Pathogenicity islands (PAI's) are regarded as a distinct class of genomic islands acquired primarily via later or horizontal gene transfer, which are incorporated within the genome of the pathogenic micro-organism. Designated as occupying relatively large genomic regions from 10-200kb they encode specific genes correlating or orchestrating virulence. PAI's may be deemed as discrete genetic units flanked by direct repeats, insertion sequences or tRNA genes which are sites for recombination into the DNA (Shnakar et al., 2002).

Pertaining to the sequenced C.parvum, Abrahamsen and his colleagues investigation highlighted very few possible PAI's and thus heavily skewed interest toward an immunodominant ≥900kDa protein referred to as GP900 (Abrahamsen et al., 2004)

Pathogenicity Genes

The sequencing of the genome of C.parvum has directed investigation research toward a confirmed and several putative surface proteins thought to enhance pathogenesis, in particular a ≥900kDa protein which is immunodominant referred to as GP900.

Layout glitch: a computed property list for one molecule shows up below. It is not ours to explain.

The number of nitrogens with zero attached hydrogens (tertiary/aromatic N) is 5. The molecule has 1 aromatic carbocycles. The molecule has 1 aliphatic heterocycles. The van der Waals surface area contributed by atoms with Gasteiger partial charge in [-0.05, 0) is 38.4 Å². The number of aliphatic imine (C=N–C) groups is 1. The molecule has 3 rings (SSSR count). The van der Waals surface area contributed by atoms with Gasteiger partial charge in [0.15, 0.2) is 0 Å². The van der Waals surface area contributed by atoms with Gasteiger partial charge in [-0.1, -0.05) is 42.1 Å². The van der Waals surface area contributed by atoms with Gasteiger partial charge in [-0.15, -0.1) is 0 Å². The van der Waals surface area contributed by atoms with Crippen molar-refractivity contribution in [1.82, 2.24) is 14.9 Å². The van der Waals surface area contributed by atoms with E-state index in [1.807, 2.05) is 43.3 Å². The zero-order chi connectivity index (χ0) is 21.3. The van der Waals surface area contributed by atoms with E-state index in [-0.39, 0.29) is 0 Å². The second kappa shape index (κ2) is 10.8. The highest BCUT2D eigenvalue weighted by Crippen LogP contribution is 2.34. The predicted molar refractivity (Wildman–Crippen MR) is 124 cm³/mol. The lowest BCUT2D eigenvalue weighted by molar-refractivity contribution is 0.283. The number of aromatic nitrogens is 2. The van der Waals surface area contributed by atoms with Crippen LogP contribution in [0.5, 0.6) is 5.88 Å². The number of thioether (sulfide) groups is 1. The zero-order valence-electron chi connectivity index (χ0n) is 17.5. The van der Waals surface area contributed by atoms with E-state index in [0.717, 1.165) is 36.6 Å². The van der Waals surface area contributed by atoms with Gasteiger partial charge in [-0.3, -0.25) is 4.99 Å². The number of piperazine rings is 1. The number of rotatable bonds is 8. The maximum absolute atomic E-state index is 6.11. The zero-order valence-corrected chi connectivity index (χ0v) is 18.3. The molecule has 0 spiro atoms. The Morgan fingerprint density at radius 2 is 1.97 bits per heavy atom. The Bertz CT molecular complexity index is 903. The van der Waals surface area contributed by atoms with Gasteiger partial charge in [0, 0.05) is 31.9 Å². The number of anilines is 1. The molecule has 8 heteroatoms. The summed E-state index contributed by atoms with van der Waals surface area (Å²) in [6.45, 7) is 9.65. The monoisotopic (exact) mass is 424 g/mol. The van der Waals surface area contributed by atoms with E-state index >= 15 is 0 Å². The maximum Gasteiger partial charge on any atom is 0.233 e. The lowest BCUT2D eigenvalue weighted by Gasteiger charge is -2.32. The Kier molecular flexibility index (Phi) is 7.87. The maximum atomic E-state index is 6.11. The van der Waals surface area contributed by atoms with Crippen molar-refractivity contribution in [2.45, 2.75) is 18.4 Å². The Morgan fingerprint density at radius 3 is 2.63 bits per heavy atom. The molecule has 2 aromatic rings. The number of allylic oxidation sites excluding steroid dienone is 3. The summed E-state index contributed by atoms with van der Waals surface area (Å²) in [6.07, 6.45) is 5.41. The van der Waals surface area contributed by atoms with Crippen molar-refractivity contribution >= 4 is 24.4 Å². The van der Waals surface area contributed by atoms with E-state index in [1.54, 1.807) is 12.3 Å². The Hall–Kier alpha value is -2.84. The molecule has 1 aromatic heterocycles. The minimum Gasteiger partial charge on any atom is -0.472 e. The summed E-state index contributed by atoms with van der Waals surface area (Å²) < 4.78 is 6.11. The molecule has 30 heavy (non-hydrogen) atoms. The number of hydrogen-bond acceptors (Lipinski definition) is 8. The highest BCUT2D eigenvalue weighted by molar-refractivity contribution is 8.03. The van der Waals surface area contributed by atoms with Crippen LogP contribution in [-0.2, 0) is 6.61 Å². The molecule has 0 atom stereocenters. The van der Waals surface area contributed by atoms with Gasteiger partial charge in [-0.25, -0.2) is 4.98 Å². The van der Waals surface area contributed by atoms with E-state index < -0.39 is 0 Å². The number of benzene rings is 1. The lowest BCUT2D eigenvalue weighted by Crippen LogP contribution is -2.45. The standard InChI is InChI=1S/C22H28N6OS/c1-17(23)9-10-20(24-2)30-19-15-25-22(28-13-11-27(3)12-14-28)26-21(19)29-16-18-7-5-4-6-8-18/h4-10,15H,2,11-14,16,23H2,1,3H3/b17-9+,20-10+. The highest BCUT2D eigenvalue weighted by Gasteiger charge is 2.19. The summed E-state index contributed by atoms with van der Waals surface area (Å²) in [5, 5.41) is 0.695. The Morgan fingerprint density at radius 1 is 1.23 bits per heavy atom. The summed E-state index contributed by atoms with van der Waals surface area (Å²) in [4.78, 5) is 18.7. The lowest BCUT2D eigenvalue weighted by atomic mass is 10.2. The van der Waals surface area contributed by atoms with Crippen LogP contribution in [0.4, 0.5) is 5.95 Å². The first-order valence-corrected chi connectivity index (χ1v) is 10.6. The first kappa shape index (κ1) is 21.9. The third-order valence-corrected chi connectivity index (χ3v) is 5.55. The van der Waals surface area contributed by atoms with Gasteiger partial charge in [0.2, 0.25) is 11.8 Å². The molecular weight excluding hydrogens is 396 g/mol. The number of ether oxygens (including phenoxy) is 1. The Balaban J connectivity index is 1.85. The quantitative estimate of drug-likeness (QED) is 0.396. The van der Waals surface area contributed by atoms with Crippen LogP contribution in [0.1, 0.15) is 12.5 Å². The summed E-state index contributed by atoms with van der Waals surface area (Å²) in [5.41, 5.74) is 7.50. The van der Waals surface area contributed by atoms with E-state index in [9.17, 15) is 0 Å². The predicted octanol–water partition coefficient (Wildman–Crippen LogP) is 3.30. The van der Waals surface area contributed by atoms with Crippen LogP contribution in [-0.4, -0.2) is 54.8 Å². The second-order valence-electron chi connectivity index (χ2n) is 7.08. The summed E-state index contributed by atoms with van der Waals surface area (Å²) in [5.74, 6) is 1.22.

This protein has been localized to the apical end of sporozoites and micronemers of merozoites. Post translation glycosylation has been the suggested reason for its high molecular mass and the structure of GP900 displays similarities to that of a family of glycoproteins referred to as mucins.

Barnes et al., believe the GP900 mediates attachment and invasion of host cells. It has also been suggested the protein in question dictates a role in C.parvums resistance to proteolysis by the myriad of proteases located in the mammalian gut (Barnes et al., 1998).